+Timo Reimann you can set up shortcuts to select next tab/previous tab in OSX in preferences/keyboard/keyboard shortcuts/application shortcuts by adding "Select Next Tab" and "Select Previous Tab" entries
 
Ctrl+L takes you straight to the search box.
Long pressing the back button shows history. 
 
+Alex Seeholzer Thanks but next/previous tab is not what I am looking for. Say you have focus on the first tab and then click on the 12th tab. Now, I'd like to quickly switch back and forth between the first and the 12th tab with a single key combo. (The use case could be that I want to compare the two tabs' contents.) Iterating over as many as 11 tabs via the next/previous tab shortcut is not an option here.
 
+Timo Reimann You can drag and drop the tabs within the window to put them next to each other, you can also highlight whole groups of tabs with Ctrl+Click or Shift+Click just as you would files in your file browser and move them to a new window or around other tabs. Then Ctrl+PgUp/Ctrl+PgDn lets you move left and right between tabs, as do a number of other key combos.
 
+Ethan S. While this is a viable option, I think it's far from what a last tab short cut would give.

Moving tabs next to each other inside the same window is tedious when the number of tabs is large (which is actually the case were switching tabs becomes useful). Also, I often layout my tabs logically within a window and wouldn't want to destroy that layout by popping the tabs out into a new window for the sole purpose of being able to switch quickly. (And pay the extra work of getting them back into place of the original window to restore my tab layout once I'm done.)

To me, a last tab shortcut (something that Firefox has, by the way) would be the most convenient thing.
 
Anyone know where to find up to date command line options for latest Chrome version? 
 
+Robert Duić Try if Chrome comes with a help screen on the command line interface; i.e., do "<path to Chrome> --help".
 
+Robert Duić In general command-line options are meant for Chrome developers doing testing and are usually not recommended for end users.

+Timo Reimann We don't have an MRU tab cycle shortcut.  I wouldn't be so quick to dismiss being able to rearrange tabs and move them into their own windows, however.  Especially with tab multiselect, we try to make it easy to use windows as "task groups" for small numbers of tabs that change dynamically.  Working this way takes adjustment but might pay off.
 
And if you install something like Tabs Outliner you can easily jump back and forth with a single or double click depending how you configure it. Also makes grouping tabs into windows by idea WAY easier, plus supports saving those windows for future recall.
 
+Peter Kasting I realize that moving tabs into separate windows by means of tab multi-selection (which, admittedly, I tend to forget about at times) is probably the best I can get, though it'd still involve a bit of manual effort compared to shortcutting and seems somewhat intrusive to my workflow. (I tend to organize tabs into logical groups per window for easier visual recognition and would rather not want to detach tabs from those groups to kind of emulate MRU tab cycling.)

+Ethan S. I do already group tabs into windows and use a tab manager extension to boost productivity, so I recognize the benefit. Tabs Outliner looks pretty powerful but presumably suffers from the same problem as most other extensions that shortcut support is limited. Not having to leave the keyboard really is the key advantage (no pun intended) to me.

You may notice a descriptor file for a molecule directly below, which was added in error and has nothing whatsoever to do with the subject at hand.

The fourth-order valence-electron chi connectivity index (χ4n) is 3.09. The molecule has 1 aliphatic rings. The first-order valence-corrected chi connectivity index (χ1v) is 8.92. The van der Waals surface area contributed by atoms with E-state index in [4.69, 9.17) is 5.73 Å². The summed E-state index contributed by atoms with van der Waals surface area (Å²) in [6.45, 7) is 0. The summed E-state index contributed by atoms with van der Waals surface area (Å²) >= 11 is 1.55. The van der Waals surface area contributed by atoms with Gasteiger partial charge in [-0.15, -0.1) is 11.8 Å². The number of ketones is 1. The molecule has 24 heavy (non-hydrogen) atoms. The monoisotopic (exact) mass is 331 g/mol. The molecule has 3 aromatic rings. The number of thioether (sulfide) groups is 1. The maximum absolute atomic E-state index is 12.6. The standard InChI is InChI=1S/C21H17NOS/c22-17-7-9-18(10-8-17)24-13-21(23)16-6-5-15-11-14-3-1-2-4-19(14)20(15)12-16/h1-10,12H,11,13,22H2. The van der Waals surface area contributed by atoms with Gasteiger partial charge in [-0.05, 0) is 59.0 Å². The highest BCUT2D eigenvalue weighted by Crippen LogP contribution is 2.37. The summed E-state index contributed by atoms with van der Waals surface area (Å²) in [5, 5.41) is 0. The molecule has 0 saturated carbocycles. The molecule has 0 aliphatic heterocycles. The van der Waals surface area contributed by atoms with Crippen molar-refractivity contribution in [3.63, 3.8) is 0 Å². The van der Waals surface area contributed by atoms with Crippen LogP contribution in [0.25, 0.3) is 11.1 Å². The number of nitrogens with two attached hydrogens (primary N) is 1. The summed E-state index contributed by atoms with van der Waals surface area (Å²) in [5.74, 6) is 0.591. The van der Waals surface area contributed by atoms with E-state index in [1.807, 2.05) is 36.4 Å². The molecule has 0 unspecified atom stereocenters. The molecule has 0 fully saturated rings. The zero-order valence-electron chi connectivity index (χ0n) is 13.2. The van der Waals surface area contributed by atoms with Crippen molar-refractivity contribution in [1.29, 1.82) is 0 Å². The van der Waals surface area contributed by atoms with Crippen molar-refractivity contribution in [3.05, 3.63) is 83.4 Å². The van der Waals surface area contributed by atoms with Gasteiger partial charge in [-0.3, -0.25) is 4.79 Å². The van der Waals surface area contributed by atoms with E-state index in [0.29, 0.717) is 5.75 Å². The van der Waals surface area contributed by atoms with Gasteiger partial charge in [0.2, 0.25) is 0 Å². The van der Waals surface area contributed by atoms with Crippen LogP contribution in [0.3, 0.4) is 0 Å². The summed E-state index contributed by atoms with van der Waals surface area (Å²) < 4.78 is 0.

+Timo Reimann Do they have a Vim-ifying extension for Chrome? That would be the ultimate hands on (pun intended) keyboard extension.
 
+Timo Reimann Yeah, in the end if MRU selection is really useful we don't have something that does that unfortunately.  I did file a bug at one point about Markov model-based tab switching based on some Mozilla folks' musings about the topic but no one has ever investigated.
 
+Peter Kasting Sounds like a pretty interesting concept. The request apparently hasn't received a lot of attention yet, any idea why this is so? (Paraphrasing: How does the Chromium project decide what features/bugs to work on?) A similar request to implement MRU on Ctrl+Tab with a preview strip was WONTFIXed a long while ago though (with no reason mentioned, unfortunately): https://code.google.com/p/chromium/issues/detail?id=5569 .

I'd welcome a post on correct bug tracker usage. If it helps replacing a number of "me too/+1" comments by stars it'll be worthwhile alone.
 
It hasn't received a lot of attention because it's vague, possibly a lot of work, and it doesn't seem like it will pay enormous benefits.  Things like crashes and web platform development are always going to be higher priority.

Without looking at the MRU ctrl-tab bug I can tell you it's WONTFIX at least partly because other browsers don't do MRU on ctrl-tab, and partly because we haven't done it for years.  Up and changing the function of a shortcut that lots of users use constantly is pretty much impossible.
 
+Peter Kasting Re: MRU/Ctrl-Tab, you seem about right: There's a ready patch that was apparently cancelled. See https://codereview.chromium.org/10117016/#msg41 if you're interested. Quote: "[...] we're not interested
in replacing the Ctrl+Tab behavior or adding a pref; if we can't find
an alternate shortcut for this, we may have to cancel."

By the way, Opera does MRU on Ctrl-Tab by default; IE comes with a way to toggle a preference setting; and Firefox supports an about:config switch. So IMHO making this a preference (or CLI switch) doesn't seem too far fetched for me.
 
We don't add prefs for this sort of thing, as a rule.  I believe I've discussed Chrome's options philosophy in another post.

I'm actually willing to believe it's unfortunate that ctrl-tab wasn't made MRU when it was first introduced, seeing as alt-tab is MRU.
 
I avoid middle clicking - I find it difficult to press straight down on something that's designed to roll
 
For me, missing MRU tab switching in Chrome is a deal breaker, which  is the only reason I still use Firefox and use Chrome for only developing purposes. There is a ton of users that would love it and I think Google is crazy not to make it possible. Make it config://flags, make it possible to make extension to replace the behavior or whatever, I don't care. Just make it possible somehow. It doesn't need to be the default. One size does not fit all! Thank you Peter for at least addressing this.
 
+Timo Reimann I close the last few tabs (Ctrl+9, Ctrl +W multiple times) until last tab is "target" tab. Then use Ctrl + 4 (5, 3 whatever your "source tab" is) to jump to "source" and Ctrl +9 for "target". Not exactly what you need, but perhaps a viable workaround.
 
+Edwin Metselaar Right, that should work. However, it's another "destructive" approach which I'm trying to avoid. Quite often, I like my tabs to stay in place for future usage. :-)